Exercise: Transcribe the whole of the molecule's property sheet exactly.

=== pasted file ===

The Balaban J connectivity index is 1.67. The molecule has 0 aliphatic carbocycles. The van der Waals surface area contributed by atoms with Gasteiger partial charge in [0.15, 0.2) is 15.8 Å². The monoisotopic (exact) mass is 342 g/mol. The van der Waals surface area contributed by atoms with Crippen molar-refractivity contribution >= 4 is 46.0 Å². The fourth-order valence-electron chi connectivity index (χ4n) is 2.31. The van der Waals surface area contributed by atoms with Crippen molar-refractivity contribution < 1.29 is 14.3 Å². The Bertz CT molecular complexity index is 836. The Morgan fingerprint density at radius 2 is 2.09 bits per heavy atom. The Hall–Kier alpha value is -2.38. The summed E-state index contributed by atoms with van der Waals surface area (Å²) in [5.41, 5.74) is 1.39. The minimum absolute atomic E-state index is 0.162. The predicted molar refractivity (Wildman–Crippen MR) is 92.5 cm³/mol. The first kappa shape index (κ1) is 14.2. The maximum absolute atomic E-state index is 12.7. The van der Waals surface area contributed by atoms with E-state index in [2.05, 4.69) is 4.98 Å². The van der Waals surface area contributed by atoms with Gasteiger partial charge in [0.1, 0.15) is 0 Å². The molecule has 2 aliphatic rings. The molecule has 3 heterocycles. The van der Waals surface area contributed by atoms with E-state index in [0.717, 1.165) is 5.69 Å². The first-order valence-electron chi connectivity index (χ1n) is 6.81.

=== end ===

The Balaban J connectivity index is 1.67. The molecule has 0 aliphatic carbocycles. The van der Waals surface area contributed by atoms with Gasteiger partial charge in [0.15, 0.2) is 15.8 Å². The monoisotopic (exact) mass is 342 g/mol. The van der Waals surface area contributed by atoms with Crippen molar-refractivity contribution >= 4 is 46.0 Å². The fourth-order valence-electron chi connectivity index (χ4n) is 2.31. The van der Waals surface area contributed by atoms with Crippen molar-refractivity contribution < 1.29 is 14.3 Å². The Bertz CT molecular complexity index is 836. The Morgan fingerprint density at radius 2 is 2.09 bits per heavy atom. The Hall–Kier alpha value is -2.38. The summed E-state index contributed by atoms with van der Waals surface area (Å²) in [5.41, 5.74) is 1.39. The minimum absolute atomic E-state index is 0.162. The predicted molar refractivity (Wildman–Crippen MR) is 92.5 cm³/mol. The first kappa shape index (κ1) is 14.2. The maximum absolute atomic E-state index is 12.7. The van der Waals surface area contributed by atoms with E-state index in [2.05, 4.69) is 4.98 Å². The van der Waals surface area contributed by atoms with Gasteiger partial charge in [0.1, 0.15) is 0 Å². The molecule has 2 aliphatic rings. The molecule has 3 heterocycles. The van der Waals surface area contributed by atoms with E-state index in [0.717, 1.165) is 5.69 Å². The first-order valence-electron chi connectivity index (χ1n) is 6.81.